I have never participated in the elections process beyond voting until this year. This month I attended and participated in my first precinct caucus. I never participated before because I did not believe the process was fair, democratic or inclusive.
I do not have much faith in the democratic process, and less faith in politics and politicians. My belief is that any public servant or elected official who has to do more funds-begging than actual work once elected to office is not a person or process I would trust.
I do not believe money should be the deciding factor if a person gets elected or re-elected. I can say my opinion was not changed for the positive after this experience. On its face the caucus process is inherently discriminatory. I did not see equity or inclusiveness in any way, shape or form.
My precinct caucus was held at Roosevelt High School. Roosevelt High School does not have any disability parking spaces in the front of the building. Not one space from E. 41st St. all the way to E. 42nd St. on 28th Ave. S. Attendees had to park up to 10 blocks away from the school in all directions.
There were no provisions for a shuttle bus service to get attendees to the building. There were no accommodations for disability parking. I cannot tell you how a person with a mobility impairment was supposed to get into the building.
If a person with a mobility impairment did somehow access the building, I have no idea how they would have been able to access the building beyond the entryway. A person with blindness or other visual impairments would not have been able to participate fully as an individual. There were no accommodations for the blind or visually impaired. Any individual with hearing loss would not have been able to participate fully.
Allow me to clarify my point: The human and civil rights laws of this country for this process are being ignored. The Americans with Disabilities Act is being ignored.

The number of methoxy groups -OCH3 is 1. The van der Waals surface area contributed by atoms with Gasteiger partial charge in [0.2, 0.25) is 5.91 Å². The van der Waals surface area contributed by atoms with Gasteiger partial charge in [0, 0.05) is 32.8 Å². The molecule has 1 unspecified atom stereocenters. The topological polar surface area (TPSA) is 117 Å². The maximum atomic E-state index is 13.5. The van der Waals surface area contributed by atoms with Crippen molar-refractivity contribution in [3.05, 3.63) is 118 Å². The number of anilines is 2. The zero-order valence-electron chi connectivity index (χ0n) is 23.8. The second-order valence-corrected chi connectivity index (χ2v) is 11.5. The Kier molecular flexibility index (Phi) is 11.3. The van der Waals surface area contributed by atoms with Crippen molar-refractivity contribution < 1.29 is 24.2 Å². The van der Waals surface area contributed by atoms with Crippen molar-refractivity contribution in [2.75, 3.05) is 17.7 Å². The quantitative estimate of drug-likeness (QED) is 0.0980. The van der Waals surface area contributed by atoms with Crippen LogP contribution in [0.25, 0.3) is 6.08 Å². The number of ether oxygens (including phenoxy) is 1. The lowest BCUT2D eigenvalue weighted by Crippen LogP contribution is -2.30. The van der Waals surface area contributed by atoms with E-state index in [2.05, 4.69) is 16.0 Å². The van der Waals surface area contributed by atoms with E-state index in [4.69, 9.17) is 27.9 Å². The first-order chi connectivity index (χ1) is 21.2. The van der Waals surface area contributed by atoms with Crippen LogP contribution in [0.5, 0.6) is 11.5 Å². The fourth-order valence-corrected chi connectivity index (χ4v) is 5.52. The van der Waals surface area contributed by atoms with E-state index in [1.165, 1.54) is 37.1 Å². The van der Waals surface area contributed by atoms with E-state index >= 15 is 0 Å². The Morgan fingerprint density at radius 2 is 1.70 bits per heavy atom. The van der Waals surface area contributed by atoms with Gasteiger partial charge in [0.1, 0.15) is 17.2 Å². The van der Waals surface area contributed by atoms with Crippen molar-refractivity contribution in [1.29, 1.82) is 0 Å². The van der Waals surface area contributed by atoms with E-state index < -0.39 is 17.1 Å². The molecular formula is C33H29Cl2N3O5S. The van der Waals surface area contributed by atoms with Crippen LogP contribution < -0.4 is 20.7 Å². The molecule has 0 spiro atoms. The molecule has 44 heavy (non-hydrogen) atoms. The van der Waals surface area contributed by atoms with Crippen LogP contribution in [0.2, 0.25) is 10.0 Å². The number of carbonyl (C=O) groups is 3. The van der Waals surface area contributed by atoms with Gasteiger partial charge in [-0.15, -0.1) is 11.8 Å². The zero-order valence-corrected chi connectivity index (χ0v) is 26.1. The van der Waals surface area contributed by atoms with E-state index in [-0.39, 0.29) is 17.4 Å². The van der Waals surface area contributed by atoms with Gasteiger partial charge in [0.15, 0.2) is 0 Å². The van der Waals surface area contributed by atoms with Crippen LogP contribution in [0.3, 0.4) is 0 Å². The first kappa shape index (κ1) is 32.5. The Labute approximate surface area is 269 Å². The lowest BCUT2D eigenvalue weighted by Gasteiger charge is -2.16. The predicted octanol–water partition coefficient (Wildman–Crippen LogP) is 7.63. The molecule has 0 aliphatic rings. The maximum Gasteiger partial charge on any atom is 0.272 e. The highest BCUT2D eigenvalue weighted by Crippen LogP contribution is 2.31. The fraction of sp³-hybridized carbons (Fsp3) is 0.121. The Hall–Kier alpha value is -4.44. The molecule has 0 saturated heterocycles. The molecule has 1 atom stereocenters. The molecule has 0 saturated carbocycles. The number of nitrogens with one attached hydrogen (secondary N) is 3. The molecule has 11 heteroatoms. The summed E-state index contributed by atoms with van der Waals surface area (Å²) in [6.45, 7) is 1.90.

In my precinct caucus, 550 people entered the room to cast their vote. I could count on one hand the number of clear minorities by color in the room. During the resolutions process, the number of minorities was even less, and needless to say, “persons with disabilities” were noticeably absent excluding myself.
What happened to “One Minneapolis”? For those of you who claim to be democrats, you should be ashamed of yourselves. You have much to learn and nothing to celebrate.
Whoever was in charge of this fiasco should be sued for blatant discrimination. Whoever supported this fiasco should be sued also. All of them should spend a few years in jail for perpetrating such a flawed process upon the people of Minneapolis.
Can someone please tell me why these people should not be held accountable for their momentous failure to apply the simplest of laws and moral character? One person, one vote!
Kenneth Brown is a disability advocate and consultant, past chair of the Minneapolis Commission on Civil Rights, and 12-year volunteer on the Minneapolis Advisory Committee on Persons with disabilities. He welcomes reader responses to firstname.lastname@example.org, or telephone 612-518-2155.